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‘Scooby-Doo, Where Are You!’ was a funky, lighthearted alternative to the action cartoons that, for years, had dominated Saturday morning lineups. GeekDad

The strange connection between Bobby Kennedy’s death and Scooby-Doo

Demands for regulation of media violence reached a fever pitch after RFK's assassination, and networks scrambled to insert more kid-friendly fare into their lineups. Enter: the Mystery Machine.
The Starship Enterprise, the famed setting of the original ‘Star Trek’ series, was almost lost to the graveyard of failed pilots. alanoodle.com

How ‘Star Trek’ almost failed to launch

With a pilot that was deemed too complex and cerebral, 'Star Trek' looked dead in the water. Fifty years later, we look back at the show's rocky beginnings.
People wait in line for Stephen Colbert’s debut on The Late Show. Brendan McDermid/Reuters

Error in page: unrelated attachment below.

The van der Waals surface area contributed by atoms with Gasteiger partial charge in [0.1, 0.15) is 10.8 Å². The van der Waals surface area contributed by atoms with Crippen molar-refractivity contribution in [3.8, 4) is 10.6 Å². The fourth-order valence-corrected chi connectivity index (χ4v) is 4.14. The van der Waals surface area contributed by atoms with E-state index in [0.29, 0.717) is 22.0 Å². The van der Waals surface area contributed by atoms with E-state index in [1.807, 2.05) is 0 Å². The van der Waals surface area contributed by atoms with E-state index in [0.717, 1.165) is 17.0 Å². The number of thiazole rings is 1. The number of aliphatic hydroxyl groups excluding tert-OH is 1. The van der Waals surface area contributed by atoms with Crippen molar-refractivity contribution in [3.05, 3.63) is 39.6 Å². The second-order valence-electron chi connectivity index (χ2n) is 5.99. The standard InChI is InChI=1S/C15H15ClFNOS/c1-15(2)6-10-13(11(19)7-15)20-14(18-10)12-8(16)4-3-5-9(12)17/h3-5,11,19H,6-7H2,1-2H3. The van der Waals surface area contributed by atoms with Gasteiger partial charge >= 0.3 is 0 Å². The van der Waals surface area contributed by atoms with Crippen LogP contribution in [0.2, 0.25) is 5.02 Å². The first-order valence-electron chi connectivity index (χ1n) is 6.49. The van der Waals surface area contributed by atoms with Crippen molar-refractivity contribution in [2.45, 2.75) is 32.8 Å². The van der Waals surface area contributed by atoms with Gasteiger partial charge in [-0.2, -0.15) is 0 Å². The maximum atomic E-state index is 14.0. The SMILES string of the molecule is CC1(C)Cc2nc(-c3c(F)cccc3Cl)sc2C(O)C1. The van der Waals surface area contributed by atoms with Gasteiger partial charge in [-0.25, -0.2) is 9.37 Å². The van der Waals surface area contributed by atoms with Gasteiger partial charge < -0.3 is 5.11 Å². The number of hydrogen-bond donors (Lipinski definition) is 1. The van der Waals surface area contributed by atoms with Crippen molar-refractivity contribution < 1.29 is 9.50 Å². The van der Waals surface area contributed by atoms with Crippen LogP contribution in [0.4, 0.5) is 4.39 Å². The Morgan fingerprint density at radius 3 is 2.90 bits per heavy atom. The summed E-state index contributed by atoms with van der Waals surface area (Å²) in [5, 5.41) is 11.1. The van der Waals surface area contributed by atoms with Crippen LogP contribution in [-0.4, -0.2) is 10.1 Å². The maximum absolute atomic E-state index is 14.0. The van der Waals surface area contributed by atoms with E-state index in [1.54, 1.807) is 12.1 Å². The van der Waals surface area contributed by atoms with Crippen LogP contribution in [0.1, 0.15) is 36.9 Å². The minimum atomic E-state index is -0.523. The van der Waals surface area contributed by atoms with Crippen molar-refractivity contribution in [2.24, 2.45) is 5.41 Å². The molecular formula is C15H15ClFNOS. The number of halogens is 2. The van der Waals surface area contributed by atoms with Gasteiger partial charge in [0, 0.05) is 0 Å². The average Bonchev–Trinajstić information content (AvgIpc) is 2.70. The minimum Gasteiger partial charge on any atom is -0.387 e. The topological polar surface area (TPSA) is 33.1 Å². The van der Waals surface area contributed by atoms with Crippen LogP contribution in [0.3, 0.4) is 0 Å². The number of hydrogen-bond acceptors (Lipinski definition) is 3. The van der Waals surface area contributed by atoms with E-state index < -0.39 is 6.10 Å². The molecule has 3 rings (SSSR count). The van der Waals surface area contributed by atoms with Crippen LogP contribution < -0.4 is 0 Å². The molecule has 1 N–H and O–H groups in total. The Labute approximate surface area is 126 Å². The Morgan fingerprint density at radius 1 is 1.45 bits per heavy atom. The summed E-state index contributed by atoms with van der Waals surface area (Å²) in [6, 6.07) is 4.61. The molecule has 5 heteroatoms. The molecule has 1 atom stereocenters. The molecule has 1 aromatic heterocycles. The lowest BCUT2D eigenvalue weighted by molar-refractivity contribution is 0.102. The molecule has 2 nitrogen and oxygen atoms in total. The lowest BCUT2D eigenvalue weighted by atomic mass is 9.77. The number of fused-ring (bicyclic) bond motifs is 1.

Stephen Colbert’s Late Show feasts on political fare

In shedding the caricature of a conservative pundit, Colbert can have more substantive conversations with his guests, while still employing his unique brand of satire.
NBC newscaster John Cameron Swayze was television’s first “anchor man” – though not for presenting the news. The term referred to his status as permanent panelist of the quiz show Who Said That? Wikimedia Commons

The origins of the all-powerful news anchor

In the beginning, newscasters weren’t even visible to TV news viewers. With Walter Cronkite, everything changed.

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